The Penguins played a spirited contest against the Toronto Maple Leafs last night, but unfortunately came up with the same outcome: a loss. The Pens have now lost their first 4 games under new head coach Michel Therrien, but the team is showing signs of buying into his system. The skating that the team has been doing in practice is starting to show in the games. There were a lot more players moving their feet to keep up with the opposition last night and a lot less clutching and grabbing. The team defense still needs some improvement, but things look to be turning around.
The teams skated to a 0-0 tie in the first period, but the Penguins looked to have the upper hand. That spilled over into the beginning moments of the second period. The flightless bird took a 1-0 lead when Mark Recchi deflected home a Sergei Gonchar shot on the power play. That lead was short lived though. The Leafs quickly answered on a goal by Alexander Khavanov. The Maple Leafs gained some momentum at that point, and got a power play goal late in the second period from Penguin killer, Mats Sundin. Sundin has more goals against the Pittsburgh Penguins (33) than any other player in history.
The Penguins fought to tie the game in the third period and finally pulled even on a spectacular individual effort by Sidney Crosby. Crosby was fighting for the puck behind and to the right of the Toronto net, he was knocked to a knee. He slid himself out in front of the net on one knee, took a shot which was saved by goaltender, Mikael Tellqvist. He then pushed the rebound across to Michel Ouellet, who buried a shot behind Tellqvist.
The Penguins failed to capitalize on a long 5 on 3 advantage late in the third period, though they generated several great chances and added to their power play shot total. They finished with 19 while on the man advantage.
Then came overtime and a very familiar scene. Mats Sundin found Tomas Kaberle for the game winning goal.
The Penguins seem to be moving closer to where Michel Therrien wants them to be, but have yet to find the formula for winning the close games. Winning is something that has to be learned, these pens are still in class, but are moving towards graduation.
Mario Lemieux may start skating next week. However, he is not expected to play for at least 2 more weeks.
Here is a copy of an open letter that Michel Therrien wrote to the fans of Wilkes Barre-Scranton. This is a very classy move by a man who was panned in certain parts of the US and Canada when he was named coach of the Penguins. He may rub some the wrong way, but I have no problem with someone who is this passionate about winning. He is a man who takes losing personally. I was very impressed by this gesture and wanted to pass it on. (credit to Lets Go Pens webmaster RJ Akerman for posting it on his board)
Dear Penguins Fans,
The past two weeks have gone by like a whirlwind. Little did I know that as I stood behind the Wilkes-Barre/Scranton bench and watched as our team recorded a 7-1 win against the Manitoba Moose December 10 that it would be my last game as your head coach.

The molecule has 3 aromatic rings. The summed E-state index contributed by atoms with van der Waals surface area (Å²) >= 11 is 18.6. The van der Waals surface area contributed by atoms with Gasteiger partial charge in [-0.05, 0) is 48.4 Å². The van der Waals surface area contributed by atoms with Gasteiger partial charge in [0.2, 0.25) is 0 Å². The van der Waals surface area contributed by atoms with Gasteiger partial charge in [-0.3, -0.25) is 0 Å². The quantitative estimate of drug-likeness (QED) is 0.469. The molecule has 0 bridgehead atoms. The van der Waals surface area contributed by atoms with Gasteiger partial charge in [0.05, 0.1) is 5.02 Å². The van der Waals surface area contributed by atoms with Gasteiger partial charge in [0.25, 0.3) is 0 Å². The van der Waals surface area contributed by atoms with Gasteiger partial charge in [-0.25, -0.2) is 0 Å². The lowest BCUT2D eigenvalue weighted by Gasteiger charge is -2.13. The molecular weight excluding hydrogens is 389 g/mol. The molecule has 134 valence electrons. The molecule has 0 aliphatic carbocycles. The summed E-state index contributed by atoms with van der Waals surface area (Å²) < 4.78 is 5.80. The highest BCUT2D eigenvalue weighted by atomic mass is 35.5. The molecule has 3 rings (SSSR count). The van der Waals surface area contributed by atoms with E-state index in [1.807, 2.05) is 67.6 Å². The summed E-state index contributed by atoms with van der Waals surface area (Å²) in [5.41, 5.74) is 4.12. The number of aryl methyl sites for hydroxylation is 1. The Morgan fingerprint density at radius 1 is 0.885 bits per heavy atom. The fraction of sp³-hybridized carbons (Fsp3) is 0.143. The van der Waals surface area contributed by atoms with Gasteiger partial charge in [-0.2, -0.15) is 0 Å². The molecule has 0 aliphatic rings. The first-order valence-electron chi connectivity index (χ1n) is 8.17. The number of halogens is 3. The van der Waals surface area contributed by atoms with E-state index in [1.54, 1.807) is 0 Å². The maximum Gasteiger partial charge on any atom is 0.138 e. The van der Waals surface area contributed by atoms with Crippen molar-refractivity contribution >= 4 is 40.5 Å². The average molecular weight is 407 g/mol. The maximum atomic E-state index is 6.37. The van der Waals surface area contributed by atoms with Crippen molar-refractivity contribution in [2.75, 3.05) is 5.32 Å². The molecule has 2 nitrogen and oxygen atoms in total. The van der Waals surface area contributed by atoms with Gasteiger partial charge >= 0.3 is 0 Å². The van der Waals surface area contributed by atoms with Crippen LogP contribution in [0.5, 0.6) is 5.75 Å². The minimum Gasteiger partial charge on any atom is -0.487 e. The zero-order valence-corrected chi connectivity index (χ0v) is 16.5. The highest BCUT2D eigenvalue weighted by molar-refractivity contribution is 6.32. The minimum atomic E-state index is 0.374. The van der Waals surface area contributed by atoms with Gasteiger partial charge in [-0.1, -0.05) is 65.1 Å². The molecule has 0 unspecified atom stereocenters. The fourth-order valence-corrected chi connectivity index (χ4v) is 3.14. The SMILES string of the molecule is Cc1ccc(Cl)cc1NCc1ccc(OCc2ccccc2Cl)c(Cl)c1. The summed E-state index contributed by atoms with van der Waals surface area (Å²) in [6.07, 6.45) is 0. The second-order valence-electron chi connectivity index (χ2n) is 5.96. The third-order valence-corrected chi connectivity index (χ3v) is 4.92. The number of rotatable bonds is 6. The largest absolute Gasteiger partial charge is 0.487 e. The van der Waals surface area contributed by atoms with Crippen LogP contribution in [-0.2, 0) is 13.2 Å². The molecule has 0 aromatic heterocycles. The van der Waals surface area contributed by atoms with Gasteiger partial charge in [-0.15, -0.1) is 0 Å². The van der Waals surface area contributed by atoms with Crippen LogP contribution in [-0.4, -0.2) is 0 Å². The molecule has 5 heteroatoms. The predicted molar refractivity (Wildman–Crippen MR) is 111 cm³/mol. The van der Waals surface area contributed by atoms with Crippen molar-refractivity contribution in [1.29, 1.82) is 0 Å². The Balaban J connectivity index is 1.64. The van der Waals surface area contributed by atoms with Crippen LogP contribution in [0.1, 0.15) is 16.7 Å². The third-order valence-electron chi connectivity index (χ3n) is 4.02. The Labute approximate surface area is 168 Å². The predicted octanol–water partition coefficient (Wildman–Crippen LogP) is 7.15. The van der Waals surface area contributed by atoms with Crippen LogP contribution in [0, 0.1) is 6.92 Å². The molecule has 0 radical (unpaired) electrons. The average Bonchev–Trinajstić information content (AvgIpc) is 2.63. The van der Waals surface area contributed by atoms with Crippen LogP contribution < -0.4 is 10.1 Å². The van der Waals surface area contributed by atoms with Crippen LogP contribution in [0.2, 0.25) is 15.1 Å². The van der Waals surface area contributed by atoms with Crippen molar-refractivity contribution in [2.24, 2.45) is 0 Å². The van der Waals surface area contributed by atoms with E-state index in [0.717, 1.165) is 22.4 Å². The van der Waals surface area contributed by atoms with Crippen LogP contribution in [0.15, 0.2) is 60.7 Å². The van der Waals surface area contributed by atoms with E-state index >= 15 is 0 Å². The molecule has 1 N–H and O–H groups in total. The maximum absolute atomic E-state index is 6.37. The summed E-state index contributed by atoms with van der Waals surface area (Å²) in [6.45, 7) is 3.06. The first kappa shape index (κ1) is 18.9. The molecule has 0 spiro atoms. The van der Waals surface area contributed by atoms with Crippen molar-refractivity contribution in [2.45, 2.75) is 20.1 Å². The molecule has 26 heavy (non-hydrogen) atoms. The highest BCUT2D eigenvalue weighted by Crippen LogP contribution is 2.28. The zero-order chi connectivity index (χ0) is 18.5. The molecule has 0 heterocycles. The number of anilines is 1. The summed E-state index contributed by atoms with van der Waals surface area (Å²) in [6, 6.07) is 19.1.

The chance to return to the National Hockey League is what I have been working toward since joining the Penguins organization two-and-a-half years ago. That opportunity came very quickly earlier this month, meaning I did not have the chance to let you all know how important and enjoyable my time in Wilkes-Barre has been.
Myself, Mike Yeo and Stephane Dube can not thank you all enough for your support, both at the arena and in the community. There is no doubt in my mind that you are the most passionate, most die-hard and most dedicated fans in the American Hockey League. Your presence inside the Wachovia Arena is a home ice advantage that no other team in the league has, and lifts the players more than you will ever know.
Away from the rink, you welcomed me and my children to your area with open arms. We made many great friends during our stay in Northeastern Pennsylvania, and they will all be missed.
I would also like to thank Jeff Barrett, Rich Hixon, Greg Petorak and Tom Grace from the Penguins' front office, the training staff of Mark Dumas, Teddy Richards and Patrick Steidle, and the rest of the Wilkes-Barre/Scranton organization for their help. Having such a dedicated group behind you only makes your job easier, and I can not thank them enough.
My gratitude goes out to every player who has suited up for me in Wilkes-Barre, and especially team captain Alain Nasreddine. It is good to know that he is on hand to help lead the way for the Penguins.
And lastly, I would ask that you give your full support to new head coach Joe Mullen. I was part of the group that suggested Joe for the job, and we all believe that he will continue to provide the lessons and leadership that form the backbone of a winning franchise.
I now begin a new chapter in my life, with new challenges. But wherever I go, I will always take a piece of Wilkes-Barre with me. My two years with you have been some of the most fulfilling and memorable of my life, and I thank you from the bottom of my heart.
Best Wishes and Happy Holidays,
Head Coach, Pittsburgh Penguins